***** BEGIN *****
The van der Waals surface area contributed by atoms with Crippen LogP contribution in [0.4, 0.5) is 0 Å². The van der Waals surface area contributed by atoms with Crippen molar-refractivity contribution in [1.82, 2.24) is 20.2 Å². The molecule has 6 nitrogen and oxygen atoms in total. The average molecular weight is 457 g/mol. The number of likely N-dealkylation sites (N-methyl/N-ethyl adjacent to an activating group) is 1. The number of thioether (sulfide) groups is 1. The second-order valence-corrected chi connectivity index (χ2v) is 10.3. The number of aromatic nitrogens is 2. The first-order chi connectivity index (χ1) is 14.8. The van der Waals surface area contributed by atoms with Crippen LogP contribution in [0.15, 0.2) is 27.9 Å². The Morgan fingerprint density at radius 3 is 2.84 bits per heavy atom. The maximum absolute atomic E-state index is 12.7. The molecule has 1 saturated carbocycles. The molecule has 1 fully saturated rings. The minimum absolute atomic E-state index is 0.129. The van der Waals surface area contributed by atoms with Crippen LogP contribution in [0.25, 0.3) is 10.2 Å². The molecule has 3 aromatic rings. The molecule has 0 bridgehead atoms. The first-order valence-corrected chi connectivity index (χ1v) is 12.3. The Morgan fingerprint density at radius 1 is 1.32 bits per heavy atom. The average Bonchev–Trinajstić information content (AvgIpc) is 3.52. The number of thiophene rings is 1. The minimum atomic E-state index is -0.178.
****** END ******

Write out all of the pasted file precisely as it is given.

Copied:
The van der Waals surface area contributed by atoms with Crippen LogP contribution in [0.4, 0.5) is 0 Å². The van der Waals surface area contributed by atoms with Crippen molar-refractivity contribution in [1.82, 2.24) is 20.2 Å². The molecule has 6 nitrogen and oxygen atoms in total. The average molecular weight is 457 g/mol. The number of likely N-dealkylation sites (N-methyl/N-ethyl adjacent to an activating group) is 1. The number of thioether (sulfide) groups is 1. The second-order valence-corrected chi connectivity index (χ2v) is 10.3. The number of aromatic nitrogens is 2. The first-order chi connectivity index (χ1) is 14.8. The van der Waals surface area contributed by atoms with Crippen LogP contribution in [0.15, 0.2) is 27.9 Å². The Morgan fingerprint density at radius 3 is 2.84 bits per heavy atom. The maximum absolute atomic E-state index is 12.7. The molecule has 1 saturated carbocycles. The molecule has 1 fully saturated rings. The minimum absolute atomic E-state index is 0.129. The van der Waals surface area contributed by atoms with Crippen LogP contribution in [0.25, 0.3) is 10.2 Å². The molecule has 3 aromatic rings. The molecule has 0 bridgehead atoms. The first-order valence-corrected chi connectivity index (χ1v) is 12.3. The Morgan fingerprint density at radius 1 is 1.32 bits per heavy atom. The average Bonchev–Trinajstić information content (AvgIpc) is 3.52. The number of thiophene rings is 1. The minimum atomic E-state index is -0.178.